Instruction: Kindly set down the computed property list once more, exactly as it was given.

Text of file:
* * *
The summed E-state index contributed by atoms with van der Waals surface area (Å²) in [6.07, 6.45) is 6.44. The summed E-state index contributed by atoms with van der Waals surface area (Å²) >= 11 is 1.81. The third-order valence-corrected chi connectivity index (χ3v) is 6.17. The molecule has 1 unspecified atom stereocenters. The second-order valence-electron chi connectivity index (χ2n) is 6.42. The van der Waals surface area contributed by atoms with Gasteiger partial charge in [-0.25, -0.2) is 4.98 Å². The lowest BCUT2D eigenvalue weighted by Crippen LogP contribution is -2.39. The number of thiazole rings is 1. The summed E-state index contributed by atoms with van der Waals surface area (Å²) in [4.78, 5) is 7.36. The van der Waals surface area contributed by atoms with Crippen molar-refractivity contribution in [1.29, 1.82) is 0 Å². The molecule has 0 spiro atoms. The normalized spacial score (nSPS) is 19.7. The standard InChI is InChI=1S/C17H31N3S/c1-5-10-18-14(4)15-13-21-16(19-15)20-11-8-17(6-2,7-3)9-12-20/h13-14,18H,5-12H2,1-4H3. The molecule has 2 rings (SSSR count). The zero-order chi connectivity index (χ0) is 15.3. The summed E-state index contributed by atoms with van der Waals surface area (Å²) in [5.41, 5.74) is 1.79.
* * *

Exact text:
The summed E-state index contributed by atoms with van der Waals surface area (Å²) in [6.07, 6.45) is 6.44. The summed E-state index contributed by atoms with van der Waals surface area (Å²) >= 11 is 1.81. The third-order valence-corrected chi connectivity index (χ3v) is 6.17. The molecule has 1 unspecified atom stereocenters. The second-order valence-electron chi connectivity index (χ2n) is 6.42. The van der Waals surface area contributed by atoms with Gasteiger partial charge in [-0.25, -0.2) is 4.98 Å². The lowest BCUT2D eigenvalue weighted by Crippen LogP contribution is -2.39. The number of thiazole rings is 1. The summed E-state index contributed by atoms with van der Waals surface area (Å²) in [4.78, 5) is 7.36. The van der Waals surface area contributed by atoms with Crippen molar-refractivity contribution in [1.29, 1.82) is 0 Å². The molecule has 0 spiro atoms. The normalized spacial score (nSPS) is 19.7. The standard InChI is InChI=1S/C17H31N3S/c1-5-10-18-14(4)15-13-21-16(19-15)20-11-8-17(6-2,7-3)9-12-20/h13-14,18H,5-12H2,1-4H3. The molecule has 2 rings (SSSR count). The zero-order chi connectivity index (χ0) is 15.3. The summed E-state index contributed by atoms with van der Waals surface area (Å²) in [5.41, 5.74) is 1.79.